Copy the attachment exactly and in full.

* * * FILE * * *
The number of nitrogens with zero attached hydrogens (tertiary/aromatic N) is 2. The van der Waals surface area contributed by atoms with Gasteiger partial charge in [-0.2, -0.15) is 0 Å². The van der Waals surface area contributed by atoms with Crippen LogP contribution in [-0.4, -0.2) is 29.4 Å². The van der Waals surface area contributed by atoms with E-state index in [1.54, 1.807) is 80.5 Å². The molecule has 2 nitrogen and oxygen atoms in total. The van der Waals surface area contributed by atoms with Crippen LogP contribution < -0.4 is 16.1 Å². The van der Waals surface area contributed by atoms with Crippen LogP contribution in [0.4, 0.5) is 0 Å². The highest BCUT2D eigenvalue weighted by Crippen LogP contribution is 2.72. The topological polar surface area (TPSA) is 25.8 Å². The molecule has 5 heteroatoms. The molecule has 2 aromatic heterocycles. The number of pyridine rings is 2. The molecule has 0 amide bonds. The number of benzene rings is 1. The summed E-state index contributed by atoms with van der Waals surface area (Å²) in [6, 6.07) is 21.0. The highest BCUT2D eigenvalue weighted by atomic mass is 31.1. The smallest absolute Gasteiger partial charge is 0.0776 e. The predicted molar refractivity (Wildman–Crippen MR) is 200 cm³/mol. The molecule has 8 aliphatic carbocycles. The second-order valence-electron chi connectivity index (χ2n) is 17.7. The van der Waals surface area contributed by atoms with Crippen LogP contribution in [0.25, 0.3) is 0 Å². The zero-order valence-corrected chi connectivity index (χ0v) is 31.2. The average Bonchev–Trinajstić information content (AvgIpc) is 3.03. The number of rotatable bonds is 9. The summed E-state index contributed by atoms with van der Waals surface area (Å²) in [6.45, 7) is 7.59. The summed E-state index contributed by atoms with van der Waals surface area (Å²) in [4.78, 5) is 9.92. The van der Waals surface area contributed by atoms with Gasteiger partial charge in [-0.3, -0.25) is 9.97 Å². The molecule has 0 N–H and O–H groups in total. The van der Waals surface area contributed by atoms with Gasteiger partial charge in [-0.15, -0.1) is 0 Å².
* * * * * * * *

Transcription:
The number of nitrogens with zero attached hydrogens (tertiary/aromatic N) is 2. The van der Waals surface area contributed by atoms with Gasteiger partial charge in [-0.2, -0.15) is 0 Å². The van der Waals surface area contributed by atoms with Crippen LogP contribution in [-0.4, -0.2) is 29.4 Å². The van der Waals surface area contributed by atoms with E-state index in [1.54, 1.807) is 80.5 Å². The molecule has 2 nitrogen and oxygen atoms in total. The van der Waals surface area contributed by atoms with Crippen LogP contribution < -0.4 is 16.1 Å². The van der Waals surface area contributed by atoms with Crippen LogP contribution in [0.4, 0.5) is 0 Å². The highest BCUT2D eigenvalue weighted by Crippen LogP contribution is 2.72. The topological polar surface area (TPSA) is 25.8 Å². The molecule has 5 heteroatoms. The molecule has 2 aromatic heterocycles. The number of pyridine rings is 2. The molecule has 0 amide bonds. The number of benzene rings is 1. The summed E-state index contributed by atoms with van der Waals surface area (Å²) in [6, 6.07) is 21.0. The highest BCUT2D eigenvalue weighted by atomic mass is 31.1. The smallest absolute Gasteiger partial charge is 0.0776 e. The predicted molar refractivity (Wildman–Crippen MR) is 200 cm³/mol. The molecule has 8 aliphatic carbocycles. The second-order valence-electron chi connectivity index (χ2n) is 17.7. The van der Waals surface area contributed by atoms with Crippen LogP contribution in [0.25, 0.3) is 0 Å². The zero-order valence-corrected chi connectivity index (χ0v) is 31.2. The average Bonchev–Trinajstić information content (AvgIpc) is 3.03. The number of rotatable bonds is 9. The summed E-state index contributed by atoms with van der Waals surface area (Å²) in [6.45, 7) is 7.59. The summed E-state index contributed by atoms with van der Waals surface area (Å²) in [4.78, 5) is 9.92. The van der Waals surface area contributed by atoms with Gasteiger partial charge in [-0.3, -0.25) is 9.97 Å². The molecule has 0 N–H and O–H groups in total. The van der Waals surface area contributed by atoms with Gasteiger partial charge in [-0.15, -0.1) is 0 Å².